3G iPhone & The Smartphone Wars
Like a good game of chess the players in the smartphone market are always coming up with new moves to gain a competitive advantage. The latest move came a couple of days ago as Apple unveiled its new 3G iPhone and I have to admit that it’s taken me a while to digest all the information.
For starters, I was surprised to see how many iPhoniacs were disappointed by the lack of really “new” new hardware features and functionalities. Basically Apple has only added 3G and GPS and not upgraded the 2 megapixel camera, not introduced a 32GB version, not added either video, MMS, synching of Notes, A2DP Stereo Bluetooth nor rather importantly the sorely missed “Cut & Paste” functionality.
Having said this, in much the same way that Palm leveraged its existing technology to reduce the price of its Centro to $99 – selling close to 2 million smartphones in the process – so now Apple is also playing a more aggressive pricing game with the announcement that the 8GB and 16GB 3G iPhone will sell for $199 and $299 respectively with a 2 year contract – half the price of previous models.
Additionally, on the software front, Apple announced that the iPhone 2.0 software update (standard on the 3G iPhone) will among others incorporate support for Microsoft Exchange Server as well as Cisco IPSec VPN and more email attachment support. There is also an App Store to download software wirelessly and a new MobileMe subscription service ($99 per year) for those people looking for wireless sync and push email, calendar and contacts online, at their PC and smartphone without the need for MS Exchange.
The net result of this pricing change combined with the new software features means that Apple is likely to garner an increasing share of the price-sensitive “Consumer” segment while at the same time consolidating its strong position in the “Prosumer” segment – where it will compete against new entries such as the BlackBerry Bold and touchscreen-only BlackBerry Thunder as well as (to a lesser extent) the forthcoming Windows Mobile Treo 800w and Treo 850.
Palm for its part will unfortunately not have a smartphone (running its new NOVA OS) to aggressively compete in the Prosumer segment until at least the end of March 2009 – a full 9 months away. Altogether Palm will not have released a new high-end Prosumer smartphone in 24 months (since the Treo 680) during which time the company effectively completely relinquished the market that it created to Apple and RIM. Basically, Palm screwed up royally on this front in the last couple of years.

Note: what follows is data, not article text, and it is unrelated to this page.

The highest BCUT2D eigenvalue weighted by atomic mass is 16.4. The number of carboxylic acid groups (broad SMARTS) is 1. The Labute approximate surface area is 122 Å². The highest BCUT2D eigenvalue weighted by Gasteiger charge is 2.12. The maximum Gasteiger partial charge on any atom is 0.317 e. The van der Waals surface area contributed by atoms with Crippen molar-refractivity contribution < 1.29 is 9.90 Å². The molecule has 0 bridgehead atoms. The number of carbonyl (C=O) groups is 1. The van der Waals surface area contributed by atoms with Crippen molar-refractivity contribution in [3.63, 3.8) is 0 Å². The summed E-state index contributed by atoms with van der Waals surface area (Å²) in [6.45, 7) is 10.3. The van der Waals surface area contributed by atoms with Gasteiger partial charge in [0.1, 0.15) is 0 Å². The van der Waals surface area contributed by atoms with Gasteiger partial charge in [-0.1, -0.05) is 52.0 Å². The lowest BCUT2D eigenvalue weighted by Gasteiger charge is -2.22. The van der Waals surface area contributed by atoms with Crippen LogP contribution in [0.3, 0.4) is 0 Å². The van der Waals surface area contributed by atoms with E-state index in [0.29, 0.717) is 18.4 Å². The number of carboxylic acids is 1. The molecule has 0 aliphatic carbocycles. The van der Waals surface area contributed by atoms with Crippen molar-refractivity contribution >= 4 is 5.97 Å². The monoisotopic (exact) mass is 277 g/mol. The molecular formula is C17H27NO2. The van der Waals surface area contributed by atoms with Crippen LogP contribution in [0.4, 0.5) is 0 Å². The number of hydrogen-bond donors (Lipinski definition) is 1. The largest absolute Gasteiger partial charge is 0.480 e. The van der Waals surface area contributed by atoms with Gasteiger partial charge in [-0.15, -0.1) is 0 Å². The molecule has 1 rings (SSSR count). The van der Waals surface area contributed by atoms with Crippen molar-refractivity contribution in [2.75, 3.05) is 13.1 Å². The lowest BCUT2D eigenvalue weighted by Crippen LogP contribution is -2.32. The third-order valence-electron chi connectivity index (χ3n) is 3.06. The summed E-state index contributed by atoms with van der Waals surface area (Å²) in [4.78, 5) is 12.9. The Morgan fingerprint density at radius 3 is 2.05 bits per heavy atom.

The saving grace in 2008 is that the growing share of Windows Mobile in the Enterprise market should considerably help Palm when it releases both its high-end WiFi and GPS enabled CDMA Treo 800w on Sprint and Verizon (in July and September respectively) as well as the GSM Treo 850 on AT&T (around September).
The other reason to remain less than harsh on Palm for now is that 1) the company appears to be increasingly moving in the right direction and 2) these are still very early days in the “Smartphone Wars” and the market remains filled with opportunities. The fact is that most people fully expect Palm to make a strong comeback in 2009 and the company is gaining increasing support partly for its continued resilience as well as the caliber of its new executive team building Palm 2.0.
This growing team of industry pioneers now working at Palm includes iPod creator Jon Rubinstein, former Apple CFO Fred Anderson and former Apple product developer Mike Bell as well as Michael Abbott who ran .NET services at Microsoft (likely working on a new Sync and Wireless Sync technology as well as other Web Services) and Way Ting who founded software firms Voxa and Pictra (pointing to strong Web 2.0 components in NOVA).
Analysts now believe that even with modest success of its new Windows Mobile Treo line combined with the next-generation NOVA OS smartphone next year might help Palm’s stock more than triple over the next 12 months. With this in mind, T. Rowe Price Associates recently gobbled up 10 percent of the company (forking out a cool $140 million in the process) with a view to such huge returns in 2009.
In the meantime, people outside the enterprise looking to purchase a new smartphone within the next couple of months will be wondering which way to go. I believe that those with the most value-conscious minds will continue to find that the Palm Centro delivers an outstanding experience and excellent value for money while those with more cash to spend will undoubtedly choose either the 3G iPhone, BlackBerry Bold or new Windows Mobile Treo smartphones.
It’s evidently more than a little disappointing and frustrating for me and millions of other devoted Palm fans that the company does not have a strong Prosumer smartphone lineup _right now_ but my bet is that at least next year we’ll all be able to claim our top place in the smartphone game again. In the meantime I guess that I’ll continue to happily use my Centro…
Rubinstein Redux at Palm May Prompt Key-Man Returns [via Bloomberg]
Smartphone Marker Palm Does the Time Warp [via Schaeffers Research]
3G? We’ve Had It For Years [via Forbes.com]
iPhone 3G Fallout [via Tech Trader Daily]
Treonauts are always the most resilient…